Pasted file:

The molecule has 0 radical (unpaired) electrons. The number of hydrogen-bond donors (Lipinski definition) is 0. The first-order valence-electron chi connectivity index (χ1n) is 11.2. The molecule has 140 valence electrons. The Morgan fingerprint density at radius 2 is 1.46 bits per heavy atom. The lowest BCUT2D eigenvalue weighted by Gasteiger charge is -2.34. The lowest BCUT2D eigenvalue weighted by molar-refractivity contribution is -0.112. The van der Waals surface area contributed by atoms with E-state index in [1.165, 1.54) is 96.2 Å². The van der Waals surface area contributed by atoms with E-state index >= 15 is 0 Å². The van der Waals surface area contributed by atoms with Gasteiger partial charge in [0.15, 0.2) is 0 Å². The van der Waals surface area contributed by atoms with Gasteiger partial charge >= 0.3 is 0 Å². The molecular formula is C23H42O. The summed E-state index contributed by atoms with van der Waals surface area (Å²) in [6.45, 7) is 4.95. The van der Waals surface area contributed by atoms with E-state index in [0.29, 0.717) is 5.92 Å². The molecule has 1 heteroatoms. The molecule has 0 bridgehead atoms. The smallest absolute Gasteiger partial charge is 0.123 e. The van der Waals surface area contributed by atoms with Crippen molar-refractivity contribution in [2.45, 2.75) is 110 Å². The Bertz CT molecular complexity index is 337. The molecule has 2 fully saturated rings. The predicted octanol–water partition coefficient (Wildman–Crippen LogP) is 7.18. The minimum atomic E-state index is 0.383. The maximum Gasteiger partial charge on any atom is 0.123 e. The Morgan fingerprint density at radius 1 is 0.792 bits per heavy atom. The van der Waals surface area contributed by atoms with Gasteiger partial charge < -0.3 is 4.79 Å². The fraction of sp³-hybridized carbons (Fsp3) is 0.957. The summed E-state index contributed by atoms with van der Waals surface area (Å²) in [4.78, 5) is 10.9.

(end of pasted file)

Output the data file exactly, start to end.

The molecule has 0 radical (unpaired) electrons. The number of hydrogen-bond donors (Lipinski definition) is 0. The first-order valence-electron chi connectivity index (χ1n) is 11.2. The molecule has 140 valence electrons. The Morgan fingerprint density at radius 2 is 1.46 bits per heavy atom. The lowest BCUT2D eigenvalue weighted by Gasteiger charge is -2.34. The lowest BCUT2D eigenvalue weighted by molar-refractivity contribution is -0.112. The van der Waals surface area contributed by atoms with E-state index in [1.165, 1.54) is 96.2 Å². The van der Waals surface area contributed by atoms with E-state index >= 15 is 0 Å². The van der Waals surface area contributed by atoms with Gasteiger partial charge in [0.15, 0.2) is 0 Å². The van der Waals surface area contributed by atoms with Gasteiger partial charge >= 0.3 is 0 Å². The molecular formula is C23H42O. The summed E-state index contributed by atoms with van der Waals surface area (Å²) in [6.45, 7) is 4.95. The van der Waals surface area contributed by atoms with E-state index in [0.29, 0.717) is 5.92 Å². The molecule has 1 heteroatoms. The molecule has 0 bridgehead atoms. The smallest absolute Gasteiger partial charge is 0.123 e. The van der Waals surface area contributed by atoms with Crippen molar-refractivity contribution in [2.45, 2.75) is 110 Å². The Bertz CT molecular complexity index is 337. The molecule has 2 fully saturated rings. The predicted octanol–water partition coefficient (Wildman–Crippen LogP) is 7.18. The minimum atomic E-state index is 0.383. The maximum Gasteiger partial charge on any atom is 0.123 e. The Morgan fingerprint density at radius 1 is 0.792 bits per heavy atom. The van der Waals surface area contributed by atoms with Gasteiger partial charge < -0.3 is 4.79 Å². The fraction of sp³-hybridized carbons (Fsp3) is 0.957. The summed E-state index contributed by atoms with van der Waals surface area (Å²) in [4.78, 5) is 10.9.